The passage treats of the miserable end of the traitor apostle and of the

elevation of Matthias to the office from which “Judas by transgression

fell.” We are reminded of —


·         THE PATH OF SIN. (vs. 16-20.) This is a gradual descent. “No one

ever became most vile all at once,” wrote the Roman; and he was right.

Some men descend much more rapidly than others the path of folly and of

sin, but no one leaps at once from the summit to the foot. We do not

suppose that one day Judas was devoted to Christ and the next day began

to think how he should betray him. Probably his evil course was this: first,

surprise at the Lord’s slower and more quiet method of ministering; then

impatience and even positive dissatisfaction with him; then growing doubt

of His claims; then cupidity; then treachery; then remorseful despair; then

suicide, and the going to his own place (v. 25). Those who from being

virtuous become vicious men, fall in the same way, i.e. by degrees; more or

less slowly: first, the harboring of one evil thought and another; then laxity

in word; then carelessness and looseness of action; then occasional

transgression; then habitual vice; and then the miserable end. Similarly the

passage from godliness to absorbing worldliness is through weakening of a

sense of obligation:


o       decline of sacred joy;

o       relaxation of holy habits;

o       growing abandonment of devotional exercises;

o       losing the soul in temporal anxieties and passing pleasures. I


            In all such oases as that of Judas there is:


Ø      A gradual withdrawal of the soul from sympathy and fellowship with

its Lord.

Ø      Acts which pain and injure him.

Ø      A disastrous end — death; the reprobation of the good and true, the

retribution of the righteous Judge.


·         THE WAY OF THE RIGHTEOUS. (vs. 21-26.) In the course of

Peter, Matthias, and the other ten apostles, there were three things

exceptional and peculiar to their position.


Ø      Bodily attendance on the Lord Jesus Christ (v. 21).

Ø      Consequent witness-bearing to the facts of His life and His resurrection

(v. 22).

Ø      Appointment by direct Divine selection: in the case of the eleven by the

Lord Himself at the commencement of His work, and in the case of

Matthias by appeal to supernatural guidance (vs. 23-26). But though

these features were not meant to be perpetual, there are those of which

they are suggestive which ought to characterize all true and earnest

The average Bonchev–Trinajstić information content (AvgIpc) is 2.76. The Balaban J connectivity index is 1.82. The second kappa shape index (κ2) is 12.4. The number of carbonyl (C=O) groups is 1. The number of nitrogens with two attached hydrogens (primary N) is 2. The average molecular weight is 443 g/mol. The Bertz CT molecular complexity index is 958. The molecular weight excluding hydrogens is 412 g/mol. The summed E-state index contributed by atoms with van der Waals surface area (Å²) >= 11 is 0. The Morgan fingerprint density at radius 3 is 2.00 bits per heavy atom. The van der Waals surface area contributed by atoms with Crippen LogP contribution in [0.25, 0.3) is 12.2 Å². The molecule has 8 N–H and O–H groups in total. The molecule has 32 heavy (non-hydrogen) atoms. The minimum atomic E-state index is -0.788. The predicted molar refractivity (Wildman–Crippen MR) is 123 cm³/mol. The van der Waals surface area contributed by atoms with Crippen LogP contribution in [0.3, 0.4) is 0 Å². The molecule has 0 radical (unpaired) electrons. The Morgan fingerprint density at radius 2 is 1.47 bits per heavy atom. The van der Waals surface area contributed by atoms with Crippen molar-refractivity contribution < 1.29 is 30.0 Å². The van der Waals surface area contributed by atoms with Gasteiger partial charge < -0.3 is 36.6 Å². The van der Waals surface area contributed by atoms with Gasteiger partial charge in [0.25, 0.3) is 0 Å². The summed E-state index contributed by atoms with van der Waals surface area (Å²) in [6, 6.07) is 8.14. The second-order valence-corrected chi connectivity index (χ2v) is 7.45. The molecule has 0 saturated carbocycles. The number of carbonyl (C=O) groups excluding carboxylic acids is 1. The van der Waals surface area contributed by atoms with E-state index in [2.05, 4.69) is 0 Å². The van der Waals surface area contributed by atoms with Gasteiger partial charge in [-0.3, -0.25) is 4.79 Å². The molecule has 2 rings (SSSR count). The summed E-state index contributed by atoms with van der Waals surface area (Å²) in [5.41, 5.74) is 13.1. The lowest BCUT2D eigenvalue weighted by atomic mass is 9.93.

followers of Christ.


o       Intimate association with Him; the intimacy which is not

      “after the flesh” (see John 20:17), but that which is “after

      a spiritual and heavenly


o       Bearing witness to Christ; not only to the facts of His life and

      of His victory over death, but to the graciousness of His

      character, the tenderness of His spirit, the excellency of His

      service, the joy of His friendship.

o       Continual resort to the throne of grace for Divine guidance.

      We do not now use “the lot,” but none the less do we seek,

      and gain by patient, trustful inquiry, the guidance of our

      God and Savior as we walk the path of life and as we

      labor in the field of holy usefulness.




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The Earnest of Zeal and Fidelity Exhibited by the Church Expectant

(v. 26)


“And they gave forth their lots; and the lot fell upon Matthias; and he was

numbered with the eleven apostles.” The events with which the passage has

to do belong to that brief but remarkable interval of some eight to ten days

dining which the eleven apostles were bidden to remain in Jerusalem, and

were, in a sense, left alone, their Master and Savior having ascended, and

the Spirit, the promised Comforter, not having yet descended. The brief

interval invites not a little conjecture, but so much the more than it

otherwise might have done, because of the silence broken in this very

passage. Had the concord of the eleven, and their united worship and

services of prayer and praise in company with the large circle of the

hundred and twenty brethren (as given vers. 12-14), been our only record

of the period, there would have been less stir of conjecture. But, as it is, we

are led to wonder whether, while Jesus spoke to the eleven apostles of “the

things pertaining to the kingdom of God,” he had possibly warranted them

to add one to their number. We can only doubtfully answer “No.” For

while, on the one hand, it would seem strange, if Christ had done so, that

Peter should not quote the fact to the general assembly, on the other hand

it does seem very strange that Peter should take upon himself to assert the

necessity of such a step at such a time of unsettledness as regards the